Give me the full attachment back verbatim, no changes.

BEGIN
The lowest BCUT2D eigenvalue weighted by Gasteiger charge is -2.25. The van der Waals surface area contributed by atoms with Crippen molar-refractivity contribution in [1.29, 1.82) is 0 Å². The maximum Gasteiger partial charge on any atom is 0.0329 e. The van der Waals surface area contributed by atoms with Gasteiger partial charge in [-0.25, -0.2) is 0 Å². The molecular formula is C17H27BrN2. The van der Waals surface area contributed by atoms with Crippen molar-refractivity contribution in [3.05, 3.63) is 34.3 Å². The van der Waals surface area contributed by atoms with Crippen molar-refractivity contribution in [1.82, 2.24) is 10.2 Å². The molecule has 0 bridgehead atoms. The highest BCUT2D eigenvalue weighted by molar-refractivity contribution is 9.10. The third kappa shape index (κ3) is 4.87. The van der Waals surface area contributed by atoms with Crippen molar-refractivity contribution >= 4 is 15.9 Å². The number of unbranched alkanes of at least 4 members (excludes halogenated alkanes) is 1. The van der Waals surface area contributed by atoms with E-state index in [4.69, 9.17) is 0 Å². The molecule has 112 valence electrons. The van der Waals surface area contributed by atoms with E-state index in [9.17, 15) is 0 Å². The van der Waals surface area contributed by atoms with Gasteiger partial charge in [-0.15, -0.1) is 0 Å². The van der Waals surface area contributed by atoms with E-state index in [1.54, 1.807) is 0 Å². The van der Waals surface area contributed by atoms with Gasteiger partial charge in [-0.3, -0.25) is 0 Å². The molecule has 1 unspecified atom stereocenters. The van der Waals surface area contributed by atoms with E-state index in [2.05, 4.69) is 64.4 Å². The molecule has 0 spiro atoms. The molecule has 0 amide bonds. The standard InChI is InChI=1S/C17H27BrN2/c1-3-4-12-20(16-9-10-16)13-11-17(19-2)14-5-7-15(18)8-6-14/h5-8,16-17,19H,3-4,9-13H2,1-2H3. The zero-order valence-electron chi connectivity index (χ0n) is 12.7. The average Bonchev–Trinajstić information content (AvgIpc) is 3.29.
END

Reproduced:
The lowest BCUT2D eigenvalue weighted by Gasteiger charge is -2.25. The van der Waals surface area contributed by atoms with Crippen molar-refractivity contribution in [1.29, 1.82) is 0 Å². The maximum Gasteiger partial charge on any atom is 0.0329 e. The van der Waals surface area contributed by atoms with Gasteiger partial charge in [-0.25, -0.2) is 0 Å². The molecular formula is C17H27BrN2. The van der Waals surface area contributed by atoms with Crippen molar-refractivity contribution in [3.05, 3.63) is 34.3 Å². The van der Waals surface area contributed by atoms with Crippen molar-refractivity contribution in [1.82, 2.24) is 10.2 Å². The molecule has 0 bridgehead atoms. The highest BCUT2D eigenvalue weighted by molar-refractivity contribution is 9.10. The third kappa shape index (κ3) is 4.87. The van der Waals surface area contributed by atoms with Crippen molar-refractivity contribution >= 4 is 15.9 Å². The number of unbranched alkanes of at least 4 members (excludes halogenated alkanes) is 1. The van der Waals surface area contributed by atoms with E-state index in [4.69, 9.17) is 0 Å². The molecule has 112 valence electrons. The van der Waals surface area contributed by atoms with E-state index in [9.17, 15) is 0 Å². The van der Waals surface area contributed by atoms with Gasteiger partial charge in [-0.15, -0.1) is 0 Å². The van der Waals surface area contributed by atoms with E-state index in [1.54, 1.807) is 0 Å². The van der Waals surface area contributed by atoms with Gasteiger partial charge in [-0.3, -0.25) is 0 Å². The molecule has 1 unspecified atom stereocenters. The van der Waals surface area contributed by atoms with E-state index in [2.05, 4.69) is 64.4 Å². The molecule has 0 spiro atoms. The molecule has 0 amide bonds. The standard InChI is InChI=1S/C17H27BrN2/c1-3-4-12-20(16-9-10-16)13-11-17(19-2)14-5-7-15(18)8-6-14/h5-8,16-17,19H,3-4,9-13H2,1-2H3. The zero-order valence-electron chi connectivity index (χ0n) is 12.7. The average Bonchev–Trinajstić information content (AvgIpc) is 3.29.